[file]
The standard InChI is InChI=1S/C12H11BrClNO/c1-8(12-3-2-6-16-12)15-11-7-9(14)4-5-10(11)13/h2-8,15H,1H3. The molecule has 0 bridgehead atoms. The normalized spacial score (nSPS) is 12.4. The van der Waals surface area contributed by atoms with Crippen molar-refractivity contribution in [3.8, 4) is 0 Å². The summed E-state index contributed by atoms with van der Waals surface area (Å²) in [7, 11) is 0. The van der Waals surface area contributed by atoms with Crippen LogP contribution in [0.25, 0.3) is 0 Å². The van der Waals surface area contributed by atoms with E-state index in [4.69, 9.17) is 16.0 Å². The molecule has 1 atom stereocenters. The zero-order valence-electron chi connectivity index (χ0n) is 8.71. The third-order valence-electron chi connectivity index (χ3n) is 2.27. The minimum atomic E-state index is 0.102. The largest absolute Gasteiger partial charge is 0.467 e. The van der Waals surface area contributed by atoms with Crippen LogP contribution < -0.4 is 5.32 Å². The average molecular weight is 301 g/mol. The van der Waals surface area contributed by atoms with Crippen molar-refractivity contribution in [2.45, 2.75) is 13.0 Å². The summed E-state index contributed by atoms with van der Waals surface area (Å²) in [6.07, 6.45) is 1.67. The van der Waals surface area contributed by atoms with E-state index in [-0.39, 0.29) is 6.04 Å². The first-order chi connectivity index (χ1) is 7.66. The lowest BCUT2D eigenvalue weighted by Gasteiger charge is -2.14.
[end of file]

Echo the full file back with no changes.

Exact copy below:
The standard InChI is InChI=1S/C12H11BrClNO/c1-8(12-3-2-6-16-12)15-11-7-9(14)4-5-10(11)13/h2-8,15H,1H3. The molecule has 0 bridgehead atoms. The normalized spacial score (nSPS) is 12.4. The van der Waals surface area contributed by atoms with Crippen molar-refractivity contribution in [3.8, 4) is 0 Å². The summed E-state index contributed by atoms with van der Waals surface area (Å²) in [7, 11) is 0. The van der Waals surface area contributed by atoms with Crippen LogP contribution in [0.25, 0.3) is 0 Å². The van der Waals surface area contributed by atoms with E-state index in [4.69, 9.17) is 16.0 Å². The molecule has 1 atom stereocenters. The zero-order valence-electron chi connectivity index (χ0n) is 8.71. The third-order valence-electron chi connectivity index (χ3n) is 2.27. The minimum atomic E-state index is 0.102. The largest absolute Gasteiger partial charge is 0.467 e. The van der Waals surface area contributed by atoms with Crippen LogP contribution < -0.4 is 5.32 Å². The average molecular weight is 301 g/mol. The van der Waals surface area contributed by atoms with Crippen molar-refractivity contribution in [2.45, 2.75) is 13.0 Å². The summed E-state index contributed by atoms with van der Waals surface area (Å²) in [6.07, 6.45) is 1.67. The van der Waals surface area contributed by atoms with E-state index in [-0.39, 0.29) is 6.04 Å². The first-order chi connectivity index (χ1) is 7.66. The lowest BCUT2D eigenvalue weighted by Gasteiger charge is -2.14.